The postcard is now available on the FOSBR website here.

Please print it from the website, fold it in half and tape it together before you send it to the West of England Partnership. Sorry, but you'll need to provide a stamp!

Besides getting people out of their cars and into quick and efficient public transport, there are several good reasons to support the campaign

These rail links would provide a cross-city service and a new link between the Severn Beach line and Bristol Parkway.

There has been much talk about Rapid Transit. This is the original rapid transit: Filton Abbeywood to Temple Meads in 8 minutes & Parson St to Stapleton Rd in 12 minutes!

Greater Bristol rail stations have seen passenger numbers double in the ten years to 2004/5. There have been further significant increases since then. Since Bristol City Council put money into the Severn Beach line to increase the service in May, numbers increased by 30% in three months. The demand is there.

Portishead's traffic and that into Bristol along the A370 is notorious. The Henbury line runs close to major employers including Rolls Royce, Airbus and Royal Mail at Filton and would provide a public transport alternative where none may exist at present.
Road accidents!

The West of England Partnership (representing ex-Avon authorities) estimate that congestion costs local businesses £350 million a year.

Government funding will be allocated for new transport schemes in the new year but our local decision-makers must submit a bid for it prioritising the schemes they want. This gives local councillors the chance to show that they are interested in schemes other than roads and buses.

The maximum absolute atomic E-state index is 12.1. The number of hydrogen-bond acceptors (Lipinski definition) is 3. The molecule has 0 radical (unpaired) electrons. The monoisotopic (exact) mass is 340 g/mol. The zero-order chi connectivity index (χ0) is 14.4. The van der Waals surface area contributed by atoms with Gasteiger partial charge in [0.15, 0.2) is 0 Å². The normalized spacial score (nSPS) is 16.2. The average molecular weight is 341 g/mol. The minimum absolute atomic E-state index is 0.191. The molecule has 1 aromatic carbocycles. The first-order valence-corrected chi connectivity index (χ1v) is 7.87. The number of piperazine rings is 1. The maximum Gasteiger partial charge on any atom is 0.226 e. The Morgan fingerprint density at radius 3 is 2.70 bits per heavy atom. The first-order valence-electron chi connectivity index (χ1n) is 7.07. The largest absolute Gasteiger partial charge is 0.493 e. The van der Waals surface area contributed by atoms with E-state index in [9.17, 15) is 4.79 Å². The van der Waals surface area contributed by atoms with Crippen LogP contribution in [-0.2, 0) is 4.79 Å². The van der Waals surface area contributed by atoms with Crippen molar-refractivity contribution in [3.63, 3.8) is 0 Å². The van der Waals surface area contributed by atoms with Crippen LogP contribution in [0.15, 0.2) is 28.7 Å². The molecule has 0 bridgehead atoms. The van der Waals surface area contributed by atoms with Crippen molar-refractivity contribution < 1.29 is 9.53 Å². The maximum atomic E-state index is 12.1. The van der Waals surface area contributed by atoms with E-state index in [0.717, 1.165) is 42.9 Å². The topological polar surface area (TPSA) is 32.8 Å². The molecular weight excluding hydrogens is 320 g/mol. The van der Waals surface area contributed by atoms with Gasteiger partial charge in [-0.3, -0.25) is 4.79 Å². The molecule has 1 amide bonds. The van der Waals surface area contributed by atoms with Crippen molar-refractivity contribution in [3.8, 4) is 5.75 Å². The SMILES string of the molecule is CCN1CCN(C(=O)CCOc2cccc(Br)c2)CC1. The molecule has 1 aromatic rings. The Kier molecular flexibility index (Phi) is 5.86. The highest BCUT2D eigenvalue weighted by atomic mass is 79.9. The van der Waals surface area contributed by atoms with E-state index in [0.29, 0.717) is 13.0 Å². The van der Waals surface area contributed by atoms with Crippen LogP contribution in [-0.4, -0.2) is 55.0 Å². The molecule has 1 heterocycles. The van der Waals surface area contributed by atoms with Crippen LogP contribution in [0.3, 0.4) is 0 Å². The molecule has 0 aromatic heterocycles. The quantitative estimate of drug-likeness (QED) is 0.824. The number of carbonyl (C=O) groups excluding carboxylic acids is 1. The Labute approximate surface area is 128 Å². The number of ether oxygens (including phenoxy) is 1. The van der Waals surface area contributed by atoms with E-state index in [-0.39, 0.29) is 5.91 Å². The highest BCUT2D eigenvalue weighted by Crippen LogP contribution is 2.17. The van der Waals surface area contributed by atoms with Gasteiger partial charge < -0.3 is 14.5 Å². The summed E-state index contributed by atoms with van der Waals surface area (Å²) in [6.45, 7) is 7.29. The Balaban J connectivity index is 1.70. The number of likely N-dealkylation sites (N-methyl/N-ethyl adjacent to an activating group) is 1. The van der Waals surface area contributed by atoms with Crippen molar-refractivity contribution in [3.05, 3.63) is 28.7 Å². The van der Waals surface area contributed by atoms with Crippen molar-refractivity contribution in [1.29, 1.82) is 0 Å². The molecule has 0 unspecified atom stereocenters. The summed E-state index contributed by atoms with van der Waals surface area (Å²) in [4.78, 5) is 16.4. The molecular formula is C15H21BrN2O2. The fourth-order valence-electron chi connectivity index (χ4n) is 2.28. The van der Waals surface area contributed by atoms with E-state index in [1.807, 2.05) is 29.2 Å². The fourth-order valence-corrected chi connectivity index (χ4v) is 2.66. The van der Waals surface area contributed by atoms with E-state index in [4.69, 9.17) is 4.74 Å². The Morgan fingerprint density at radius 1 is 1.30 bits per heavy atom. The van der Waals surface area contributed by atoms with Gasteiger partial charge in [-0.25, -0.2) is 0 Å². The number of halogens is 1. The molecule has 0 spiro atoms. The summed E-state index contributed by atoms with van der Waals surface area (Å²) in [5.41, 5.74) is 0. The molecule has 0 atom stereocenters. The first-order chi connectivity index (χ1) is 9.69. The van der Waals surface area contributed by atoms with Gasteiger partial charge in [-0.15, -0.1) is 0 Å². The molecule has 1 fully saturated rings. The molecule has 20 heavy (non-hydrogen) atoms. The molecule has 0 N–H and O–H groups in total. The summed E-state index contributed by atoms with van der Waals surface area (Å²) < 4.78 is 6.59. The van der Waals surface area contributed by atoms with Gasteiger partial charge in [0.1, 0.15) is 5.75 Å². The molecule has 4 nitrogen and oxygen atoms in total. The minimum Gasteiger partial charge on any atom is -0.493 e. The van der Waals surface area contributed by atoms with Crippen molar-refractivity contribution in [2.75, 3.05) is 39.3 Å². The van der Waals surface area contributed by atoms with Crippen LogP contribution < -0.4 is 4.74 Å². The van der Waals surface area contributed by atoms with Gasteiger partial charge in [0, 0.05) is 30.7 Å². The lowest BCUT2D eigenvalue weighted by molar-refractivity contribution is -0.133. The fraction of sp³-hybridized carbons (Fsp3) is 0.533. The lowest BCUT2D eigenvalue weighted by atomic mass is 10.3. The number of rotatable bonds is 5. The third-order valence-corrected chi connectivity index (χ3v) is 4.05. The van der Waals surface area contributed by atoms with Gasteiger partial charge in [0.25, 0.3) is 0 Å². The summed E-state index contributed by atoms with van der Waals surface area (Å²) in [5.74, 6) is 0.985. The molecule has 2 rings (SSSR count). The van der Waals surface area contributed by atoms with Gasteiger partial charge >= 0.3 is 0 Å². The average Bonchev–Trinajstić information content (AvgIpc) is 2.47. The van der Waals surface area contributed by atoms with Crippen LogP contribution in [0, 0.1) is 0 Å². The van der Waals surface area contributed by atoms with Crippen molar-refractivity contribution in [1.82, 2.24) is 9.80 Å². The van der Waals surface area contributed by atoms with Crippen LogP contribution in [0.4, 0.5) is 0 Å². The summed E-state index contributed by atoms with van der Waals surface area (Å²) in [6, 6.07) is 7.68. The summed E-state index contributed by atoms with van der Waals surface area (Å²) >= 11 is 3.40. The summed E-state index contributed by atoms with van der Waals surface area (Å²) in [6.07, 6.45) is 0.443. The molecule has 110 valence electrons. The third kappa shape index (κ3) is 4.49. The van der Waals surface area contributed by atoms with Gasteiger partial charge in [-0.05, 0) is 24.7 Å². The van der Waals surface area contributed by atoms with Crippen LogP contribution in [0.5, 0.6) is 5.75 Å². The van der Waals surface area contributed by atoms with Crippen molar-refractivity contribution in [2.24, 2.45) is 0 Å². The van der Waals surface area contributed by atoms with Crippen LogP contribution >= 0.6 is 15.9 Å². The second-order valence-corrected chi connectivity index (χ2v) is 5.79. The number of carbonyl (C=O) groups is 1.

For those who see such things as important, at roughly £20 million this proposal compares very well with road schemes.
What you can do:

Please send the postcard to the West of England Partnership.

If you want physical (rather than electronic) cards to send or to give to other people please let me know and I will arrange to get them to you. The more people who are involved the better.

Please foward this email to your friends and anyone who may be interested.

If you are involved with trade unions or other organisations please would you ask your colleagues to send cards and if the organisation will issue a statement of support as that would be wonderful!

For those interested, there is a Facebook group about the Portishead Railway campaign which can be found here. There is a copy of the postcard available here too.

Also posted to transition transport UK and Panther Bites!
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1 comment:

jeff harris said...

umm you mention the signalling being fully in place, it would need major modifications to allow for the line to portishead, as it currently operates on a single line token system, there are no controls for the junction with the line to portbury, and it would probably require axle counters because of the tunnels on route and the lengths of the possible track circuits involved, all of which would be very costly to install, also modifications to bristol temple meads panel signal box would be required.

jeff harris
network rail s+t apprentice bristol panel